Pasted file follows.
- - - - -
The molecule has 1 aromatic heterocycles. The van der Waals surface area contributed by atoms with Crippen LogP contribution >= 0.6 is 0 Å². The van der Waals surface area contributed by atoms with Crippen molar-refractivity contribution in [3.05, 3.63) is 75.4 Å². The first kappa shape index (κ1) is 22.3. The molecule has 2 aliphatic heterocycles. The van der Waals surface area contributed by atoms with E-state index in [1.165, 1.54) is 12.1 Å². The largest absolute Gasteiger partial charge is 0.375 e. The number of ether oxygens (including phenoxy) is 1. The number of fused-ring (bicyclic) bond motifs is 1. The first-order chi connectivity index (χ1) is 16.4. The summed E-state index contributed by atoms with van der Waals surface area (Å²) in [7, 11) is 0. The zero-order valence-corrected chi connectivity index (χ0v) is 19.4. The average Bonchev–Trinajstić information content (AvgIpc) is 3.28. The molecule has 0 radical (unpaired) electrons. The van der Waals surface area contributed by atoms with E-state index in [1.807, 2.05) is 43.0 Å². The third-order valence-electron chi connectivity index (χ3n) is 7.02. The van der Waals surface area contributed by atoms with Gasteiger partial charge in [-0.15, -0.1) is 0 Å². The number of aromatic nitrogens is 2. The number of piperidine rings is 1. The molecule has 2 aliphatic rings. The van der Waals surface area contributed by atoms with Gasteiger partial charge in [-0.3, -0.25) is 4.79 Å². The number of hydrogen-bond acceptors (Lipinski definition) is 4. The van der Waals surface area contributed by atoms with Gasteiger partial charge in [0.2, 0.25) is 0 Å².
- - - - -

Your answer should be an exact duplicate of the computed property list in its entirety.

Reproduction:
The molecule has 1 aromatic heterocycles. The van der Waals surface area contributed by atoms with Crippen LogP contribution >= 0.6 is 0 Å². The van der Waals surface area contributed by atoms with Crippen molar-refractivity contribution in [3.05, 3.63) is 75.4 Å². The first kappa shape index (κ1) is 22.3. The molecule has 2 aliphatic heterocycles. The van der Waals surface area contributed by atoms with E-state index in [1.165, 1.54) is 12.1 Å². The largest absolute Gasteiger partial charge is 0.375 e. The number of ether oxygens (including phenoxy) is 1. The number of fused-ring (bicyclic) bond motifs is 1. The first-order chi connectivity index (χ1) is 16.4. The summed E-state index contributed by atoms with van der Waals surface area (Å²) in [7, 11) is 0. The zero-order valence-corrected chi connectivity index (χ0v) is 19.4. The average Bonchev–Trinajstić information content (AvgIpc) is 3.28. The molecule has 0 radical (unpaired) electrons. The van der Waals surface area contributed by atoms with E-state index in [1.807, 2.05) is 43.0 Å². The third-order valence-electron chi connectivity index (χ3n) is 7.02. The van der Waals surface area contributed by atoms with Gasteiger partial charge in [-0.15, -0.1) is 0 Å². The number of aromatic nitrogens is 2. The number of piperidine rings is 1. The molecule has 2 aliphatic rings. The van der Waals surface area contributed by atoms with Gasteiger partial charge in [-0.3, -0.25) is 4.79 Å². The number of hydrogen-bond acceptors (Lipinski definition) is 4. The van der Waals surface area contributed by atoms with Gasteiger partial charge in [0.2, 0.25) is 0 Å².